This ECG also shows a left anterior fascicular block, also called left anterior hemiblock.  The left bundle branch usually has two main branches, the anterior-superior and the posterior-inferior.  ECG criteria for left anterior fascicular block are: left axis deviation with a small r wave in Lead III and a small q waves with tall R waves in Leads I and aVL.  There is also a prolonged R wave peak time (> 45 ms) in aVL. There is usually a slightly prolonged QRS, but in this case, there is widening of the QRS due to the RBBB.   Because the right bundle branch is blocked, and one fascicle of the left bundle is blocked, the patient is said to have a “bifascicular block”.  Only one fascicle remains available for conduction from the atria to the ventricles.

We have no information about what caused the conduction block in these two fascicles, but should the third fascicle fail, the patient will be in a complete AV block.  An AV block at the level of the bundle branches will result in an idioventricular escape rhythm – wide QRS complexes with very slow rates – which is a low-output rhythm.  

This patient has also had syncope, which was determined to be related to his bradycardia.  He had an AV sequential pacemaker implanted and did well.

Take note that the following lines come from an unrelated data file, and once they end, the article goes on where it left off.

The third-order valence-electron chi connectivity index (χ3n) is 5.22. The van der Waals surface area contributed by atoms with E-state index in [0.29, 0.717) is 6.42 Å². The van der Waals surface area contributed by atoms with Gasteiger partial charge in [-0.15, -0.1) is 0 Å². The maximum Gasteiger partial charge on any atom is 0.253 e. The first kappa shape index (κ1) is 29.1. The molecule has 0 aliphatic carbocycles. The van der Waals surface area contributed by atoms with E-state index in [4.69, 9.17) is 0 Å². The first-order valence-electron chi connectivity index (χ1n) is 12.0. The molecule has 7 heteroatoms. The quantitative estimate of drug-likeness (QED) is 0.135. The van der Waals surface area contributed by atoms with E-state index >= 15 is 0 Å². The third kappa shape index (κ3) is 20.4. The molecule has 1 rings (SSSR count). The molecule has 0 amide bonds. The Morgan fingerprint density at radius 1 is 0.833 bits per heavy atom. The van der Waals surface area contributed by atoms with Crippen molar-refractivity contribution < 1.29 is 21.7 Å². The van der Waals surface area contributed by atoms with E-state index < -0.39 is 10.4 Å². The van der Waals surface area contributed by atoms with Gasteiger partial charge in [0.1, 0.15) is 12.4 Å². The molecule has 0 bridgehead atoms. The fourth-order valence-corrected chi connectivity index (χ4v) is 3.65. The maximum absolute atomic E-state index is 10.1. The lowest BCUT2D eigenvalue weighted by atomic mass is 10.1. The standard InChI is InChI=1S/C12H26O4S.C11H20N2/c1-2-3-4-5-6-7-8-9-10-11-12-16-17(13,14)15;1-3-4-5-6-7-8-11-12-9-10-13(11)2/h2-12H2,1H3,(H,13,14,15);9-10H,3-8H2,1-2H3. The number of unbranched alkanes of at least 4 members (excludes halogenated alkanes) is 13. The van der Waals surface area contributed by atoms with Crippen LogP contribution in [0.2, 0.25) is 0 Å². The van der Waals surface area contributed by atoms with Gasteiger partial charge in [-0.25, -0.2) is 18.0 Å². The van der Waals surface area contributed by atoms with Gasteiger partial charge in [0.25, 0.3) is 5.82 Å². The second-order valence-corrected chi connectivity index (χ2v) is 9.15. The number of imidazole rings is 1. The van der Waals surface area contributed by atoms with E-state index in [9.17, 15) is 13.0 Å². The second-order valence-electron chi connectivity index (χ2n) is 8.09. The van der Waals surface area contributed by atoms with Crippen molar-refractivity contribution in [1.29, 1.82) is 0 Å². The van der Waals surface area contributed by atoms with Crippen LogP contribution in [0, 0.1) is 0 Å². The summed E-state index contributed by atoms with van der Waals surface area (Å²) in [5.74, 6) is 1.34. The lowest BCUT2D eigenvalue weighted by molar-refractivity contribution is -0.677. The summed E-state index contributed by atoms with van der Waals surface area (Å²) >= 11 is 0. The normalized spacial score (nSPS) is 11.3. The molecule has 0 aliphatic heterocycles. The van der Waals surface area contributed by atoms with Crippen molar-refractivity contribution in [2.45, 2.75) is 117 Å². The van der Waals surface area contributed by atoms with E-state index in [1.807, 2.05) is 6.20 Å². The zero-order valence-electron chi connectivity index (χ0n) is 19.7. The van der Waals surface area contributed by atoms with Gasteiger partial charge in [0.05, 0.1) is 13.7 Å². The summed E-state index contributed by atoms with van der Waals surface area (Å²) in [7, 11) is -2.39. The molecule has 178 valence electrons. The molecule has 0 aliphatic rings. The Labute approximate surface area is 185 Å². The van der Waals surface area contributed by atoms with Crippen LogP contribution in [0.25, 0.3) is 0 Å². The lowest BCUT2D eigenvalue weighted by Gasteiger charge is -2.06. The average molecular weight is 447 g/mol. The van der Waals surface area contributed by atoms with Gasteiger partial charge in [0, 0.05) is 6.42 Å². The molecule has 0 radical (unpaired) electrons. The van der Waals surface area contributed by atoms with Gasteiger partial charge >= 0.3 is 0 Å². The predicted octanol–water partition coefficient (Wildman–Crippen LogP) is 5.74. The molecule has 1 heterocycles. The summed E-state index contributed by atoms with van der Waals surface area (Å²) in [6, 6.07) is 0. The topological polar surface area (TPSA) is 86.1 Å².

Teaching Series - Tachycardia and Left Anterior Fascicular Block

Sat, 10/15/2016 - 15:48 -- Dawn

This series of three ECGs is from a 60-year-old man who was brought to the Emergency Department after being involved in a motor vehicle accident.  No injuries were found, but the patient was severely intoxicated by alcohol consumption.  He was conscious but agitated. 

ECG NO. 1     15:07:23

The first ECG was taken by fire-rescue personnel at the scene of the accident. His hemodynamic status was stable, and the rate was not addressed in the field. ECG No. 1 shows a supraventricular rhythm at 161 bpm, with a narrow QRS and P waves visible before each QRS. 

A notable feature of this ECG are the left axis deviation, by default diagnosed at left anterior hemiblock (left anterior fascicular block).  The .10 second QRS width is typical of LAHB, as is the rS pattern in Lead III.

Also  noted is the unusual R wave progression in the precordial leads.  The R waves are prominent in V2, and then fail to progress across the precordium, and the S waves persist. This is probably due to the hemiblock.  We do not know this patient’s medical history, except that he self-described as an “alcoholic”.  LAFB can be associated with coronary artery disease. 

ECG NO. 2      15:20:38

Now being evaluated in the Emergency Dept., we see the patient's heart rate is 163 bpm.  Some variability in the rate was noted with patient agitation and activity, so it was determined that the rhythm was probably sinus tachycardia.  There were no other significant changes in the ECG from the first one.  Unfortunately, we no longer have access to lab results, so we do not know his electrolyte or hydration status.  Labs confirmed ETOH intoxication. 

ECG NO. 3   15:43:26